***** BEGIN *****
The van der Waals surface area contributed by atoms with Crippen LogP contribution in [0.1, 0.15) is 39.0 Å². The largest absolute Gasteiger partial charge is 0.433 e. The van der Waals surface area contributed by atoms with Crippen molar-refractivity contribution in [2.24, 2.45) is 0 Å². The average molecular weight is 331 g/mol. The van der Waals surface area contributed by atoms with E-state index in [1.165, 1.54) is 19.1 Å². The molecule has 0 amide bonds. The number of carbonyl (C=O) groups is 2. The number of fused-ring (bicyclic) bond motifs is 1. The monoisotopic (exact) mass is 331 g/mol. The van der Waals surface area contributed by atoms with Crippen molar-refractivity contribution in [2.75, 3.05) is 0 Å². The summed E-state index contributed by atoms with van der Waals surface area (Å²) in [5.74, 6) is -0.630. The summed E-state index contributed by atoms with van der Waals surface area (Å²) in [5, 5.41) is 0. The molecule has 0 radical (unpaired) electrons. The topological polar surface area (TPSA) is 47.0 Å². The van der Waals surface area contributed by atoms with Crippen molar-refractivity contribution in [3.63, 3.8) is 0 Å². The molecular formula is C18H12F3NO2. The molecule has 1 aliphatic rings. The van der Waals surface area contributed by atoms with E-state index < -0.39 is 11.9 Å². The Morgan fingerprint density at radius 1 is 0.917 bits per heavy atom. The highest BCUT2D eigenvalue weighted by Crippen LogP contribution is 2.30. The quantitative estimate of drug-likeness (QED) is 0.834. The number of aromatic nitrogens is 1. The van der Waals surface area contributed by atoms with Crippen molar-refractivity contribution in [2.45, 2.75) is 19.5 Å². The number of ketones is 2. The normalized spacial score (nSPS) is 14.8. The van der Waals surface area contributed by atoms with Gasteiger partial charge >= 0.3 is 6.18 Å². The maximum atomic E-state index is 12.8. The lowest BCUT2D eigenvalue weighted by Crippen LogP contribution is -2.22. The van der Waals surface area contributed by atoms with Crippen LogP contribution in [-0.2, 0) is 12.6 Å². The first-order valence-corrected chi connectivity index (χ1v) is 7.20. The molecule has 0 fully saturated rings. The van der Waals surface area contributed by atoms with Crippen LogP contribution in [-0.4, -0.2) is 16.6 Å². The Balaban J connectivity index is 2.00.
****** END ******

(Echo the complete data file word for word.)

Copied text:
The van der Waals surface area contributed by atoms with Crippen LogP contribution in [0.1, 0.15) is 39.0 Å². The largest absolute Gasteiger partial charge is 0.433 e. The van der Waals surface area contributed by atoms with Crippen molar-refractivity contribution in [2.24, 2.45) is 0 Å². The average molecular weight is 331 g/mol. The van der Waals surface area contributed by atoms with E-state index in [1.165, 1.54) is 19.1 Å². The molecule has 0 amide bonds. The number of carbonyl (C=O) groups is 2. The number of fused-ring (bicyclic) bond motifs is 1. The monoisotopic (exact) mass is 331 g/mol. The van der Waals surface area contributed by atoms with Crippen molar-refractivity contribution in [2.75, 3.05) is 0 Å². The summed E-state index contributed by atoms with van der Waals surface area (Å²) in [5.74, 6) is -0.630. The summed E-state index contributed by atoms with van der Waals surface area (Å²) in [5, 5.41) is 0. The molecule has 0 radical (unpaired) electrons. The topological polar surface area (TPSA) is 47.0 Å². The van der Waals surface area contributed by atoms with Crippen molar-refractivity contribution in [3.63, 3.8) is 0 Å². The molecular formula is C18H12F3NO2. The molecule has 1 aliphatic rings. The van der Waals surface area contributed by atoms with E-state index < -0.39 is 11.9 Å². The Morgan fingerprint density at radius 1 is 0.917 bits per heavy atom. The highest BCUT2D eigenvalue weighted by Crippen LogP contribution is 2.30. The quantitative estimate of drug-likeness (QED) is 0.834. The number of aromatic nitrogens is 1. The van der Waals surface area contributed by atoms with Crippen molar-refractivity contribution in [2.45, 2.75) is 19.5 Å². The number of ketones is 2. The normalized spacial score (nSPS) is 14.8. The van der Waals surface area contributed by atoms with Gasteiger partial charge >= 0.3 is 6.18 Å². The maximum atomic E-state index is 12.8. The lowest BCUT2D eigenvalue weighted by Crippen LogP contribution is -2.22. The van der Waals surface area contributed by atoms with Crippen LogP contribution in [-0.2, 0) is 12.6 Å². The first-order valence-corrected chi connectivity index (χ1v) is 7.20. The molecule has 0 fully saturated rings. The van der Waals surface area contributed by atoms with Crippen LogP contribution in [-0.4, -0.2) is 16.6 Å². The Balaban J connectivity index is 2.00.